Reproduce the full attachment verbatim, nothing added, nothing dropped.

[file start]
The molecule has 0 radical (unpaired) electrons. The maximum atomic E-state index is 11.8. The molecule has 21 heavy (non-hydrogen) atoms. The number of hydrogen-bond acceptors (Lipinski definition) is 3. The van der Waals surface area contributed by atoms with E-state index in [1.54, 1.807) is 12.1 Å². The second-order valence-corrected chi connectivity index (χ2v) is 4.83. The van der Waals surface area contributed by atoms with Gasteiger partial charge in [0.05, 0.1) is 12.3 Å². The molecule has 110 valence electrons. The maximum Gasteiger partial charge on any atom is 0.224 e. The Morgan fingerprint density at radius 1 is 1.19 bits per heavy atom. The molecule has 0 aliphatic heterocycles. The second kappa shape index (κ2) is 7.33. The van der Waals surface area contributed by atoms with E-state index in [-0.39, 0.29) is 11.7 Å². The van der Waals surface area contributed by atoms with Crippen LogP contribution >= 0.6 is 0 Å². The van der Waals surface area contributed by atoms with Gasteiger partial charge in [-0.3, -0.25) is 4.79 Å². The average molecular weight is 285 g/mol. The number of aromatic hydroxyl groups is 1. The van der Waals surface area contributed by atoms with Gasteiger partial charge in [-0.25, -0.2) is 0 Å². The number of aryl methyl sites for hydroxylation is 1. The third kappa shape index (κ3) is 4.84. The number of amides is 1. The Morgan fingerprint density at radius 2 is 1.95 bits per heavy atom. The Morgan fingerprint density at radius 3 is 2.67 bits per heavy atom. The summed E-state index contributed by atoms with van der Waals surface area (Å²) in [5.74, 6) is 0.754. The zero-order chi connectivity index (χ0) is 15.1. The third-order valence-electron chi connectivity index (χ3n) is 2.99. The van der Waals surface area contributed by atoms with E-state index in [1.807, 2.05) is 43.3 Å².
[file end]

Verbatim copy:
The molecule has 0 radical (unpaired) electrons. The maximum atomic E-state index is 11.8. The molecule has 21 heavy (non-hydrogen) atoms. The number of hydrogen-bond acceptors (Lipinski definition) is 3. The van der Waals surface area contributed by atoms with E-state index in [1.54, 1.807) is 12.1 Å². The second-order valence-corrected chi connectivity index (χ2v) is 4.83. The van der Waals surface area contributed by atoms with Gasteiger partial charge in [0.05, 0.1) is 12.3 Å². The molecule has 110 valence electrons. The maximum Gasteiger partial charge on any atom is 0.224 e. The Morgan fingerprint density at radius 1 is 1.19 bits per heavy atom. The molecule has 0 aliphatic heterocycles. The second kappa shape index (κ2) is 7.33. The van der Waals surface area contributed by atoms with E-state index in [-0.39, 0.29) is 11.7 Å². The van der Waals surface area contributed by atoms with Crippen LogP contribution >= 0.6 is 0 Å². The van der Waals surface area contributed by atoms with Gasteiger partial charge in [-0.3, -0.25) is 4.79 Å². The average molecular weight is 285 g/mol. The number of aromatic hydroxyl groups is 1. The van der Waals surface area contributed by atoms with Gasteiger partial charge in [-0.25, -0.2) is 0 Å². The number of aryl methyl sites for hydroxylation is 1. The third kappa shape index (κ3) is 4.84. The number of amides is 1. The Morgan fingerprint density at radius 2 is 1.95 bits per heavy atom. The Morgan fingerprint density at radius 3 is 2.67 bits per heavy atom. The summed E-state index contributed by atoms with van der Waals surface area (Å²) in [5.74, 6) is 0.754. The zero-order chi connectivity index (χ0) is 15.1. The third-order valence-electron chi connectivity index (χ3n) is 2.99. The van der Waals surface area contributed by atoms with E-state index in [1.807, 2.05) is 43.3 Å².